Jon Young - Learning from our Ancient Past MP3 & Slides PDF
Learning From our Ancient Past:
Revitalizing our Modern Experience
The Art of Mentoring Model was named in 1995 but was initially activated after Jon Young’s years of research in anthropology to understand what connective practices cultures have in common all over the world. Jon’s search focused on the peace-time activities, the connective things that people did when they were happy and healthy and in a good way with each other with their neighbors – the people in these conditions were living a life that was not just sustainable, but regenerative.
In other words, everybody within the village had a meaningful role to play, they were all fully activated, excited, and joyous. Together, they created an ecology of human interaction that essentially made for the most powerful welcoming environment for the children, allowing them to flourish in connection with nature, self and others.
How did people achieve this? What elements are found around the world, common to the human experience that we can learn from to enhance our own lives wherever we live? These were Jon’s research questions. The measurement of the effectiveness of this was: How deeply did these people connect to nature?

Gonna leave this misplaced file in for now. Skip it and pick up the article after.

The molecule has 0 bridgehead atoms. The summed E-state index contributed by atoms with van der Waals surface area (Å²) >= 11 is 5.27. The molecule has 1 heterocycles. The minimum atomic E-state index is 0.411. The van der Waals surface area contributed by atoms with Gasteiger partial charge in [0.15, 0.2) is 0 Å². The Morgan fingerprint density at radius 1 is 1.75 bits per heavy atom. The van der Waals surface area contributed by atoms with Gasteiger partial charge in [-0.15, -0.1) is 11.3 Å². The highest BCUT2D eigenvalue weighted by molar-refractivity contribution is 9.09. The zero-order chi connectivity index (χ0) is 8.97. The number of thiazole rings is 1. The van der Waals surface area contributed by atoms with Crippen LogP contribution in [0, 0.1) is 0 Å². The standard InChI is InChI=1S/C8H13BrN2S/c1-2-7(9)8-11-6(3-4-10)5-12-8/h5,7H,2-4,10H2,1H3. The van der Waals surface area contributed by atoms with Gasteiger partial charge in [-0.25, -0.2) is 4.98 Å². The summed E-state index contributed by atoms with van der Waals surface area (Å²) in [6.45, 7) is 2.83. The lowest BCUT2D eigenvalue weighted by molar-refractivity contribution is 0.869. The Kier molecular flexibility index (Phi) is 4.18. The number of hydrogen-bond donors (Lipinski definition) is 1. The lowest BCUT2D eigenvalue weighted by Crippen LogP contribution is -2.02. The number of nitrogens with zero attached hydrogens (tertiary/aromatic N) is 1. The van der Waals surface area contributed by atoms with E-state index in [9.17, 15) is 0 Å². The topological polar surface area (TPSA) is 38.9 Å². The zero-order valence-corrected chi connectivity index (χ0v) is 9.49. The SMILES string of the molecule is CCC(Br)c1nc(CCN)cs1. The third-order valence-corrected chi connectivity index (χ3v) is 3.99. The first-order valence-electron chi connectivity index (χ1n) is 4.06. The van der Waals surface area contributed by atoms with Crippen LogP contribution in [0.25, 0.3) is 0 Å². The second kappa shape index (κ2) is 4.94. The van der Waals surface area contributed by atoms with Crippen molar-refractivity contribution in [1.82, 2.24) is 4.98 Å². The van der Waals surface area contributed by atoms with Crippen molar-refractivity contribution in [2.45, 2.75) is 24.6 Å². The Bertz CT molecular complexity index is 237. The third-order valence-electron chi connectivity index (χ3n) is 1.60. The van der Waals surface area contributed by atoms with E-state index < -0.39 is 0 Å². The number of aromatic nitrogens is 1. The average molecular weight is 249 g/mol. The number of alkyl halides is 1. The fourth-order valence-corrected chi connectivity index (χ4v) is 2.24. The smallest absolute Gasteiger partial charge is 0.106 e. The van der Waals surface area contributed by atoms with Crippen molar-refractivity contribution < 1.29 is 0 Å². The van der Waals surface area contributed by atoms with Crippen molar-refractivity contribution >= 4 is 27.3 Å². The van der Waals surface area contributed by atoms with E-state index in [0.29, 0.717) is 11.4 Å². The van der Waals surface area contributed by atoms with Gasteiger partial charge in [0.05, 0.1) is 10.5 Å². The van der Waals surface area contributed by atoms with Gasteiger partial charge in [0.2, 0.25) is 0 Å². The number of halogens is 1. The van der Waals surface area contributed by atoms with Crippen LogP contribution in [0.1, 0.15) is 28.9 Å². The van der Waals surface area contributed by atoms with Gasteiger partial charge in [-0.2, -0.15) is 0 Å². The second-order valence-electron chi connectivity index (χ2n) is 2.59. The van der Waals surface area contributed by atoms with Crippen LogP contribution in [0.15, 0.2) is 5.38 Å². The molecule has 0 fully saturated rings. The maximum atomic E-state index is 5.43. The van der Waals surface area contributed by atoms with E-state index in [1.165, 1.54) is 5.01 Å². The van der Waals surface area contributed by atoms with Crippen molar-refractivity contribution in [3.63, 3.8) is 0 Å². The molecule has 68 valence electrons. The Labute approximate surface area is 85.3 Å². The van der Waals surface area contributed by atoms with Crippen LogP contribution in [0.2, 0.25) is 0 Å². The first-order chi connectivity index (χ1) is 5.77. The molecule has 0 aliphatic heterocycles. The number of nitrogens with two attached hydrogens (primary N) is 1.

Looking at the most deeply connected cultures of the world, Jon began focusing a lot on the San Bushmen. He realized while studying these effective cultural routines of people and place, that when something was effective on multiple continents, the Bushmen were also doing it. There was nothing that was effective that the traditional Bushmen weren’t doing as a core cultural practice.
Jon was really trying to answer these questions:
How do we effectively connect people to self, in a powerful way so that their genius and brilliance shines?
So that they play a meaningful active and engaged role within their community, and their family?
So that they feel fulfilled and powerful, and deeply connected to the natural world around them?
So that they are able to represent and lead a regenerative model for the future generations?”
When Jon moved Wilderness Awareness School to Duvall, Washington in 1995, he had to look at how to start an intergenerational mentoring community from scratch, and train people from the beginning to understand that the mentoring process was different than the western educational model. At that time many of the processes that form the core of the Art of Mentoring became formalized and shared.
Reflecting back on the 4 quadrants approach that will be shared on the free webinar, we’re now looking at how the Art of Mentoring evolved to solve the problems mentioned above. This will give a good historical perspective of the AOM as a connective model, but also will help you to understand why this model matters and what your role is going forward and applying this within your own life.